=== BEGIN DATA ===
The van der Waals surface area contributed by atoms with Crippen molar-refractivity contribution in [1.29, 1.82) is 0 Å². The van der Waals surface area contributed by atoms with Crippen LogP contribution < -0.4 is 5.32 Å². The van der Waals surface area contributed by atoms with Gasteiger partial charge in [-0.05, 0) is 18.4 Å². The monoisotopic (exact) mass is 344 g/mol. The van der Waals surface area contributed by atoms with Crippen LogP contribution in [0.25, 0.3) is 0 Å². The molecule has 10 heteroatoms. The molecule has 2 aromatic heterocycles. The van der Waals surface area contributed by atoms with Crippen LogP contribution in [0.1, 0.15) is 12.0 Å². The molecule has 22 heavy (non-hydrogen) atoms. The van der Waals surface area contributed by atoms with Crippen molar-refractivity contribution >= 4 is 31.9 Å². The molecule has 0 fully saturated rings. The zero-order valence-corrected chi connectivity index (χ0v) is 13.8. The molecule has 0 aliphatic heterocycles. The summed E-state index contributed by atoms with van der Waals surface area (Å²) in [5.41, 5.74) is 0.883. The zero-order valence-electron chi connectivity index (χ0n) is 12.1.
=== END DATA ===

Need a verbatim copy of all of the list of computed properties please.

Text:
The van der Waals surface area contributed by atoms with Crippen molar-refractivity contribution in [1.29, 1.82) is 0 Å². The van der Waals surface area contributed by atoms with Crippen LogP contribution < -0.4 is 5.32 Å². The van der Waals surface area contributed by atoms with Gasteiger partial charge in [-0.05, 0) is 18.4 Å². The monoisotopic (exact) mass is 344 g/mol. The van der Waals surface area contributed by atoms with Crippen LogP contribution in [0.25, 0.3) is 0 Å². The molecule has 10 heteroatoms. The molecule has 2 aromatic heterocycles. The van der Waals surface area contributed by atoms with Crippen LogP contribution in [0.1, 0.15) is 12.0 Å². The molecule has 22 heavy (non-hydrogen) atoms. The van der Waals surface area contributed by atoms with Crippen molar-refractivity contribution >= 4 is 31.9 Å². The molecule has 0 fully saturated rings. The zero-order valence-corrected chi connectivity index (χ0v) is 13.8. The molecule has 0 aliphatic heterocycles. The summed E-state index contributed by atoms with van der Waals surface area (Å²) in [5.41, 5.74) is 0.883. The zero-order valence-electron chi connectivity index (χ0n) is 12.1.